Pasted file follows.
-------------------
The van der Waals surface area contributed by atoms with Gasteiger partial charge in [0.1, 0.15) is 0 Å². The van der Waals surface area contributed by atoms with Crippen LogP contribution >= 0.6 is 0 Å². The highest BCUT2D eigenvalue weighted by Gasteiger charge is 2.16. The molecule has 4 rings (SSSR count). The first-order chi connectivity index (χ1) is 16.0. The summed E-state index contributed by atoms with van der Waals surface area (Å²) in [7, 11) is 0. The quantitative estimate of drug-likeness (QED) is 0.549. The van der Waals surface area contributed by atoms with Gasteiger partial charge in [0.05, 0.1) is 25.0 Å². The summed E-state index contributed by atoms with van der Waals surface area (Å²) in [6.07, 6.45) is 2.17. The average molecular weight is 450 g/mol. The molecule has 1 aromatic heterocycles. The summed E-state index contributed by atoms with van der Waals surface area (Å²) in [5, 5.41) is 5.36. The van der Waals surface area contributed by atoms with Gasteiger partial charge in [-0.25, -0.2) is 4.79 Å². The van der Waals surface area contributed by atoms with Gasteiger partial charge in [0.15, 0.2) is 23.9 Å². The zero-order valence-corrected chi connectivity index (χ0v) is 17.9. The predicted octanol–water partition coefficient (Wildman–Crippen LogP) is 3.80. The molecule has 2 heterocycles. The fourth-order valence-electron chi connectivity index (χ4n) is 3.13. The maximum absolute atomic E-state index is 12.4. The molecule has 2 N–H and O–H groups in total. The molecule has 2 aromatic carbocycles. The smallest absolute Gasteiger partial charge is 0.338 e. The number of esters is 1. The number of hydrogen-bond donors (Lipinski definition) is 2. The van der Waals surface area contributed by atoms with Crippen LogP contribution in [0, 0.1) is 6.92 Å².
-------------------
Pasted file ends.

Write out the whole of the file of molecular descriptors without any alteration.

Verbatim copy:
The van der Waals surface area contributed by atoms with Gasteiger partial charge in [0.1, 0.15) is 0 Å². The van der Waals surface area contributed by atoms with Crippen LogP contribution >= 0.6 is 0 Å². The highest BCUT2D eigenvalue weighted by Gasteiger charge is 2.16. The molecule has 4 rings (SSSR count). The first-order chi connectivity index (χ1) is 16.0. The summed E-state index contributed by atoms with van der Waals surface area (Å²) in [7, 11) is 0. The quantitative estimate of drug-likeness (QED) is 0.549. The van der Waals surface area contributed by atoms with Gasteiger partial charge in [0.05, 0.1) is 25.0 Å². The summed E-state index contributed by atoms with van der Waals surface area (Å²) in [6.07, 6.45) is 2.17. The average molecular weight is 450 g/mol. The molecule has 1 aromatic heterocycles. The summed E-state index contributed by atoms with van der Waals surface area (Å²) in [5, 5.41) is 5.36. The van der Waals surface area contributed by atoms with Gasteiger partial charge in [-0.25, -0.2) is 4.79 Å². The van der Waals surface area contributed by atoms with Gasteiger partial charge in [0.15, 0.2) is 23.9 Å². The zero-order valence-corrected chi connectivity index (χ0v) is 17.9. The predicted octanol–water partition coefficient (Wildman–Crippen LogP) is 3.80. The molecule has 2 heterocycles. The fourth-order valence-electron chi connectivity index (χ4n) is 3.13. The maximum absolute atomic E-state index is 12.4. The molecule has 2 N–H and O–H groups in total. The molecule has 2 aromatic carbocycles. The smallest absolute Gasteiger partial charge is 0.338 e. The number of esters is 1. The number of hydrogen-bond donors (Lipinski definition) is 2. The van der Waals surface area contributed by atoms with Crippen LogP contribution in [0, 0.1) is 6.92 Å².